The biggest problem with this movie is that it spends too much time spinning its wheels trying to establish a story but since the story is so thin to begin with it basically feels like you’re just watching a bunch of whiny, petulant kids film themselves for an hour. The most interesting part of the whole film, the exploration of Area 51, is also the least developed. We are shown revelations at breakneck speed but there is not time given to flesh them out or tie them back to earlier moments in the story, leaving a feeling like there is no consistent logic within the film.

I have to give props to two scenes in the flick, the white blood scene, where the characters find a lab like room containing several strange objects such as a black chunk of rock that seems to spin and levitate of its own accord and a bowl of white, blood­-like liquid in a bowl under a glass case. The white blood seems to react to the presence of the characters until it finally seems to try to attack them, which causes the rock to suddenly spin out of control and break from it’s container. The second is the saucer like ship they find shortly there after. The ship seems to react to Reid’s touch, opening up and allowing him inside. Once inside, Reid finds strange pod like containers that appear to have once housed living things and discovers that he can see out into the room where his friends are waiting but once he gets out finds that they couldn’t see him. Both of these scenes were likely not difficult to actually accomplish, but they elevate the effects of the movie, which to that point have been minimal at best, and create a certain wow factor. Since there’s no real connection to exactly why these things are important except ‘woo, alien!’ means that they don’t make the film better, though.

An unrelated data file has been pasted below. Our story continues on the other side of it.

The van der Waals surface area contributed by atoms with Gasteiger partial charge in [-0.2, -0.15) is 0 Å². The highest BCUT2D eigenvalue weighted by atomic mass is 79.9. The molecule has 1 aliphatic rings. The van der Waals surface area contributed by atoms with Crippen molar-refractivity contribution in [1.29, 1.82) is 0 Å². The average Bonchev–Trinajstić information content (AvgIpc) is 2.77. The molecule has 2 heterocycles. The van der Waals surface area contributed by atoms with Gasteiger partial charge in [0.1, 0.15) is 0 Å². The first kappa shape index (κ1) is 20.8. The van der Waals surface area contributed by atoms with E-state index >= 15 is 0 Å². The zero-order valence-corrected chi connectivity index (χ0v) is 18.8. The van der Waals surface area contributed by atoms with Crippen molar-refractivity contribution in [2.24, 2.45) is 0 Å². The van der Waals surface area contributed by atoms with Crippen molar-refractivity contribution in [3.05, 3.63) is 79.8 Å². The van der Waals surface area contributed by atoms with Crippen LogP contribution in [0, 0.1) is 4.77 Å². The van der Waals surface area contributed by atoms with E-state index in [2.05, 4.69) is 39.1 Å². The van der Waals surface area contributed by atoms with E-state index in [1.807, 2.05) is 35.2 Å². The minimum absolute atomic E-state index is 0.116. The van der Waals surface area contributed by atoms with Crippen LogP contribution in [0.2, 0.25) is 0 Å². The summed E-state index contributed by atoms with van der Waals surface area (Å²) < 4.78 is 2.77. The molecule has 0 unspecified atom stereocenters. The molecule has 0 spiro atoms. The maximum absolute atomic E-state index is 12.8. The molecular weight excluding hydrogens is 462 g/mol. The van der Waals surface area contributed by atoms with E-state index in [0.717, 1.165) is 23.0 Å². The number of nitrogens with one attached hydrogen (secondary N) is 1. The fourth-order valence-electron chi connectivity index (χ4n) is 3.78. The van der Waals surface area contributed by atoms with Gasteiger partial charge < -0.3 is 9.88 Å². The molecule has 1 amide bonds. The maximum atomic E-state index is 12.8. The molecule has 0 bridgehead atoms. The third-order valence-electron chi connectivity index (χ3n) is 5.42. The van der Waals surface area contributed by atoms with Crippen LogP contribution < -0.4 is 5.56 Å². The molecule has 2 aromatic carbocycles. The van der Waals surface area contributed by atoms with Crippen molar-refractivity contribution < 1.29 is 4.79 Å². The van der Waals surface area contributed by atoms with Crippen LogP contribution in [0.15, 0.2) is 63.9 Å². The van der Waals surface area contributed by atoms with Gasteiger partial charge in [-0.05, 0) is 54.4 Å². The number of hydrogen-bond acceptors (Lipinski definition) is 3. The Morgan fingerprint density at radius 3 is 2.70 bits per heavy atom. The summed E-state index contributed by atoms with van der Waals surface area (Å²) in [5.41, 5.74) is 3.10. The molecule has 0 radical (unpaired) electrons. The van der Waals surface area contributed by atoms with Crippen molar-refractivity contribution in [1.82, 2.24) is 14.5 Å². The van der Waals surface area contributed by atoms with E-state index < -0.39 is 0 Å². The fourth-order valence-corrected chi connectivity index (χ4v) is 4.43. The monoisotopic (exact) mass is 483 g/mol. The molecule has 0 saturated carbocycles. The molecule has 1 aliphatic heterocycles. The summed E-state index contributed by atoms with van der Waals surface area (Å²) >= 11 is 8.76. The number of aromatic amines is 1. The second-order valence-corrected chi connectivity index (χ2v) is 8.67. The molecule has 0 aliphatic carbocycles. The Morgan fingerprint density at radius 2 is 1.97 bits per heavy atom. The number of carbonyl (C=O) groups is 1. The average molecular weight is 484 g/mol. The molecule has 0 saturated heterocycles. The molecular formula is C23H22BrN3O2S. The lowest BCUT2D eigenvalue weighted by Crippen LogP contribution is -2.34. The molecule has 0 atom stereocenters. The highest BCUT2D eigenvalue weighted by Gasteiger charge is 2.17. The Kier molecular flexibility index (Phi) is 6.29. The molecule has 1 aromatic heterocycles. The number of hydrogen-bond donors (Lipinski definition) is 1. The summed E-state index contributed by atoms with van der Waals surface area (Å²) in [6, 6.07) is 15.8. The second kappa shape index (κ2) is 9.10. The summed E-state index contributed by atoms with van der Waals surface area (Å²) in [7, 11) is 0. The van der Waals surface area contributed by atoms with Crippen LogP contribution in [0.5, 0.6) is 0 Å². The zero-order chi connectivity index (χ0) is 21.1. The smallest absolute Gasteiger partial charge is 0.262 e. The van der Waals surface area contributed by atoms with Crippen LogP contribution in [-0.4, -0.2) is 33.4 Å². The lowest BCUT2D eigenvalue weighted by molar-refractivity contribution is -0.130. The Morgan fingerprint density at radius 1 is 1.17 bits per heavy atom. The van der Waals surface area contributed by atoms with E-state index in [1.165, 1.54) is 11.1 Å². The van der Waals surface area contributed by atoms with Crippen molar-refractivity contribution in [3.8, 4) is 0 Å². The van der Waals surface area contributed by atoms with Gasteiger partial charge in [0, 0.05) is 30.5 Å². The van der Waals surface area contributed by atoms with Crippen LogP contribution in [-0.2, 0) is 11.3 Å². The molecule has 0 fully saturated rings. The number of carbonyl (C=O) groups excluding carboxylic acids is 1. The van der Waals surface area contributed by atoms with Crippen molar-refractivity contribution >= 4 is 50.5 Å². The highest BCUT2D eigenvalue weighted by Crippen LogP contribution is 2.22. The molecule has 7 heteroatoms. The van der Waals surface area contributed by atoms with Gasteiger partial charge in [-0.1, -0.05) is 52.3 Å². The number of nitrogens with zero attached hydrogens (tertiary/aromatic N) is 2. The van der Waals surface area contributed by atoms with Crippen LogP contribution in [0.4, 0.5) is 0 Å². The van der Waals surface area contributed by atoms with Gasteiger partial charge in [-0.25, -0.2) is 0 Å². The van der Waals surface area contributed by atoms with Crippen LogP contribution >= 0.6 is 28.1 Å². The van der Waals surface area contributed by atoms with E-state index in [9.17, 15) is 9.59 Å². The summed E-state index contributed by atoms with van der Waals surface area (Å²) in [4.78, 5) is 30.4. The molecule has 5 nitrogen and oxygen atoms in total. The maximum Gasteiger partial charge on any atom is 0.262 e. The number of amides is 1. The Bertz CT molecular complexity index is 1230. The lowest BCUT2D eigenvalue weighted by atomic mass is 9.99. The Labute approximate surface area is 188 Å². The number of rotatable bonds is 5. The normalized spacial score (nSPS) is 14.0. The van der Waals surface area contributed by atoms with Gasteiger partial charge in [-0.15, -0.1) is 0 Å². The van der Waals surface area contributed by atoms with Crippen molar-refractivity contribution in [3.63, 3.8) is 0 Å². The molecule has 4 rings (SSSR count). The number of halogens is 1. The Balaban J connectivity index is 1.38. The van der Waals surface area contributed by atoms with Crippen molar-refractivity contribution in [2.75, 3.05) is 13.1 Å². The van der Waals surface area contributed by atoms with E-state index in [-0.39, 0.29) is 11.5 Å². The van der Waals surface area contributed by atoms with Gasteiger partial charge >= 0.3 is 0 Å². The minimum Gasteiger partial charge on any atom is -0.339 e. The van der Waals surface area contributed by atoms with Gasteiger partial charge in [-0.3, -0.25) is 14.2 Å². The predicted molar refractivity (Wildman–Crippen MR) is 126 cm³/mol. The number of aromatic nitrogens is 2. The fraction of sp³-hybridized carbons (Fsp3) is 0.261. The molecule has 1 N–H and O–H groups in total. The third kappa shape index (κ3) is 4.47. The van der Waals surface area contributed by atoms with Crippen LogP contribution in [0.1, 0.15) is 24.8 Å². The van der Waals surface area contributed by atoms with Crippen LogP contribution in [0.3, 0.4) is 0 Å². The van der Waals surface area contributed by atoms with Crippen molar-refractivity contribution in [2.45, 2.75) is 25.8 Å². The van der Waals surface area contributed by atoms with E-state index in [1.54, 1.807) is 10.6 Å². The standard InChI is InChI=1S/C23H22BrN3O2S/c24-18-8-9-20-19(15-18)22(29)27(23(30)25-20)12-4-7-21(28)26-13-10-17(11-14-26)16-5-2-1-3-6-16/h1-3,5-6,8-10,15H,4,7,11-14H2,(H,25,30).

If you’re going to make a movie like this you need to spend more time developing the Reid character. After all, he’s the driving force for why the three characters are trying to break into Area 51 in the first place. In other words, we need more than barely five minutes of him partying to establish his original personality and more than talking heads to convince us he’s different. The Reid shown throughout the film doesn’t really seem all that different from the Reid at the beginning. He’s perhaps a little more driven and focused than Party Reid, but, considering how little we actually knew him at the flick’s start, this doesn’t really seem like that drastic a change.

Ultimately, Area 51 has some serious promise. The story needs some tightening to flesh out the remaining characters, particularly Reid, and to give us a reason to care that they’re storming Area 51 than just because. Also, it wouldn’t be a bad idea to tie some of the scares once they get to Area 51 back to things that we as audience members see from watching the video footage that the characters, who are supposedly doing the actual filming, aren’t able to see. Planting the seed for a scare means you get a bigger pay off down the road and don’t have to rely solely on jump scares to rattle your audience. So, to finally put a long story to bed, Area 51 is intriguing at times but comes across as Paranormal Activity’s younger, less interesting step­brother.
Stank Ranking ­- – 8/10